Dolce & Gabbana is going fur-free as per their latest announcement on January 31. Future collections from this Italian luxury fashion house will no longer be witnessing the animal-derived material but will showcase vegan and plant-based alternatives.
Moncler, another luxury fashion brand that is known for its top-quality ski wear committed to ditching fur earlier this year making Dolce & Gabbana the second fashion house to take lead.
Dolce & Gabbana is working towards a more sustainable future that can’t contemplate the use of animal furFedele Usai, Group Communication and Marketing Officer at Dolce & Gabbana
Organizations like In Defense of Animals (IDA) have been pleading with fashion brands to go fur-free for a long time. Dolce & Gabbana intends to continue to collaborate with fur-making artisans to create vegan fur alternatives using recycled and recyclable materials that are sustainable for the planet.
Italy Bans Fur Farming Due To COVID-19 Concerns
The move follows Italy’s recent announcement to ban fur farming nationwide. The decision was voted by the Senate last year into approving an amendment in the budget law thus banning farming of foxes, mink, chinchillas, and raccoon dogs in the country.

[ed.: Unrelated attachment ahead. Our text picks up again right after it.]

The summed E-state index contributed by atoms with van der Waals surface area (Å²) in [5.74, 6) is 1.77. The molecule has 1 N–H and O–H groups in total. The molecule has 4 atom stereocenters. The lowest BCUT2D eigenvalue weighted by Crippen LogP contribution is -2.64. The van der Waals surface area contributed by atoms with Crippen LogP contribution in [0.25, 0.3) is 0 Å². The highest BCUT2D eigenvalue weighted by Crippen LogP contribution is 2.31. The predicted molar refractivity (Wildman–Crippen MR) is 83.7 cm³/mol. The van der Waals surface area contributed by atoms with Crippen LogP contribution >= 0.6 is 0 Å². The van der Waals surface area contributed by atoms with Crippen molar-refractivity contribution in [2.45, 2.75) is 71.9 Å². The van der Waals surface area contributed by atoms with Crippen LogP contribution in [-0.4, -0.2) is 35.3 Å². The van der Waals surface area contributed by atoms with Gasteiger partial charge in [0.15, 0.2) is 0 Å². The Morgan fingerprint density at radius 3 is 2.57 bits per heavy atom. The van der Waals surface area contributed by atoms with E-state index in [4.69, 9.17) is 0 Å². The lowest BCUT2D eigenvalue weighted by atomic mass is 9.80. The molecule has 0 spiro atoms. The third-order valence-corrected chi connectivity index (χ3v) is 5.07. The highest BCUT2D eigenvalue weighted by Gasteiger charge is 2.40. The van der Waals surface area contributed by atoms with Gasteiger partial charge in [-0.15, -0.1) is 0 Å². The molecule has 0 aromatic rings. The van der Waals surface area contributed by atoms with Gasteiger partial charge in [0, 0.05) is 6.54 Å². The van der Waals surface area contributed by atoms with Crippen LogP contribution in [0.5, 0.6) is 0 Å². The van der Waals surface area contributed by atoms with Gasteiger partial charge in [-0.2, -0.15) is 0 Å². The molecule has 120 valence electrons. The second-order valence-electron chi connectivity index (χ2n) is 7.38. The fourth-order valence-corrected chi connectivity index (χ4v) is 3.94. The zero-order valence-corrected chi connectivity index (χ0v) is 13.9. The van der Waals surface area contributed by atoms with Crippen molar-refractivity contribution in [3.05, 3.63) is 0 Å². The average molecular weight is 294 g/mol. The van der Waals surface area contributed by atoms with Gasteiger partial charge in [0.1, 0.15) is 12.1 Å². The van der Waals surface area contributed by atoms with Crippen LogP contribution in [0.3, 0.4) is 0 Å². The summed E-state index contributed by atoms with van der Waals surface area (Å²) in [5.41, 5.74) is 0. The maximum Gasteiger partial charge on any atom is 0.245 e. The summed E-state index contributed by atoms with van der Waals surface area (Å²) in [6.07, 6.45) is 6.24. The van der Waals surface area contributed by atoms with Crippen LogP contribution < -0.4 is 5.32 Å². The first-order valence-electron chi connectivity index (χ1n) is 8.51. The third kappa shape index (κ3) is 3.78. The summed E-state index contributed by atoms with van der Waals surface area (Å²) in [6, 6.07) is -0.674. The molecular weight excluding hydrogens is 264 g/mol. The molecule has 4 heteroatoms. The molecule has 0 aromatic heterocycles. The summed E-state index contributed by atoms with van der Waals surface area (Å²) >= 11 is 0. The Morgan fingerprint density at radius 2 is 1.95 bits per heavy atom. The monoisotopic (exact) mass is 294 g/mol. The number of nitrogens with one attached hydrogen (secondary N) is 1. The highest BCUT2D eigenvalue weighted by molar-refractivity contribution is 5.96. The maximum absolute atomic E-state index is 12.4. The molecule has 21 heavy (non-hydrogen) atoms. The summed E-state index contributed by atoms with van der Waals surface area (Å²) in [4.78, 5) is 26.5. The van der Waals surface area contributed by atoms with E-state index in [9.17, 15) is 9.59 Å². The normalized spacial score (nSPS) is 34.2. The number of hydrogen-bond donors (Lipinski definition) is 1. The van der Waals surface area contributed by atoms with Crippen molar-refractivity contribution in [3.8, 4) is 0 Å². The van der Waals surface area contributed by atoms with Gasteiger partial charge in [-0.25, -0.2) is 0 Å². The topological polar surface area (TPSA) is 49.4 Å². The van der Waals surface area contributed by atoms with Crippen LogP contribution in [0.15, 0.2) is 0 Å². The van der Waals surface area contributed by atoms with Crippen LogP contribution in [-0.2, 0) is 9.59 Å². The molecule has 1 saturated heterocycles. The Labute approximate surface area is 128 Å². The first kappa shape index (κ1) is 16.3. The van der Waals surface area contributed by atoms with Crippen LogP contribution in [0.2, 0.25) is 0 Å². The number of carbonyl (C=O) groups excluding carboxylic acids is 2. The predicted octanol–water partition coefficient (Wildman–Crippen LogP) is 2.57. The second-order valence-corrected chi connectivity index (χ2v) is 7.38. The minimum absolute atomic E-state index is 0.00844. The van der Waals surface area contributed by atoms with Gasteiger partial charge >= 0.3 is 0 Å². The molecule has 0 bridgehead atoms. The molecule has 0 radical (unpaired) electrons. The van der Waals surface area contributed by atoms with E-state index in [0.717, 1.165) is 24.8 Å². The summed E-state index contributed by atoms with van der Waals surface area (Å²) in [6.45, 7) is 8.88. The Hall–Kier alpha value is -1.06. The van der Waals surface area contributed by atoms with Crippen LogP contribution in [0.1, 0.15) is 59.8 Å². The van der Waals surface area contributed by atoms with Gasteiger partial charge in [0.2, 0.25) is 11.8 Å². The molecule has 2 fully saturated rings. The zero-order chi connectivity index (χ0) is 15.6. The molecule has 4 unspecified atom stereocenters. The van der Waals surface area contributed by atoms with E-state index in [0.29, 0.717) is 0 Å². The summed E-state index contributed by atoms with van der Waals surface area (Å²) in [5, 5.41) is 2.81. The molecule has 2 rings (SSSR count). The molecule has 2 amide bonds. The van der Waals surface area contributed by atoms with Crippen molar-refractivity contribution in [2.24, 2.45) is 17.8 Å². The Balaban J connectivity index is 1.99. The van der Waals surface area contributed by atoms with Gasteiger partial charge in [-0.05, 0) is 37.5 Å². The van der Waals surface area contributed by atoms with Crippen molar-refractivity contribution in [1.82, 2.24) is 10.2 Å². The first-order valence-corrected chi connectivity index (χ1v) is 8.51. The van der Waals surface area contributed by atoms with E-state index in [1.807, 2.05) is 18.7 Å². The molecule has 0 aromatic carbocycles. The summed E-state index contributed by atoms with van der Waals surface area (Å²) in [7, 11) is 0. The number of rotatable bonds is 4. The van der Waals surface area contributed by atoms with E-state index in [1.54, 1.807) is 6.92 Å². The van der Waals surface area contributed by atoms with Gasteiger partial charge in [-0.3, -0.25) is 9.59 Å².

The decision is highly supported by the Humane Society of the United States and Humane Society International.
“Italy’s vote recognizes that allowing the mass breeding of wild animals for frivolous fur fashion represents a risk to both animals and people that can’t be justified by the limited economic benefits it offers to a small minority of people involved in this cruel industry,” said Martina Pluda, the Humane Society International’s director for Italy, when the law was approved.
With the recent fur ban, Italy joins countries like Hungary, France, and the Netherlands that have also passed fur bans to some extent in the last few years. Some major concerns that supported the legislation towards this ban are COVID-19 mutations on mink farms and animal rights issues.
The Fashion Industry Moves Fur-ward
In the last few years, many luxury brands have ditched fur and exotic animal skin to switch to kinder alternatives starting with Gucci back in 2017.
Among the brands that have followed the lead are German e-commerce retailer Mytheresa, French conglomerate Kering, US retailer Neiman Marcus, Canada Goose, YSL, Brioni, and Oscar de la Renta.
The amount of companies going fur-free in the last year is staggeringPJ Smith, Fashion Policy Director at Humane Society
“Companies are starting to see that they can do well by doing good. They might ban fur first and take additional steps in the future, phasing out exotic skins, angora and down, while investing in next-generation plant-based materials like mycelium”, adds Smith.
Globally, more than 1,500 companies have chosen to implement fur-free policies. Major retailers such as Bloomingdale’s, Macy’s, Nordstrom, Neiman Marcus, Bergdorf Goodman, Saks Fifth Avenue, and H&M have also taken fur off their racks.
Now, Italy is quickly becoming a fur-free fashion hub with many other luxurious fashion brands like Armani, Prada, Versace, Valentino, and Gucci also making the ethical choice.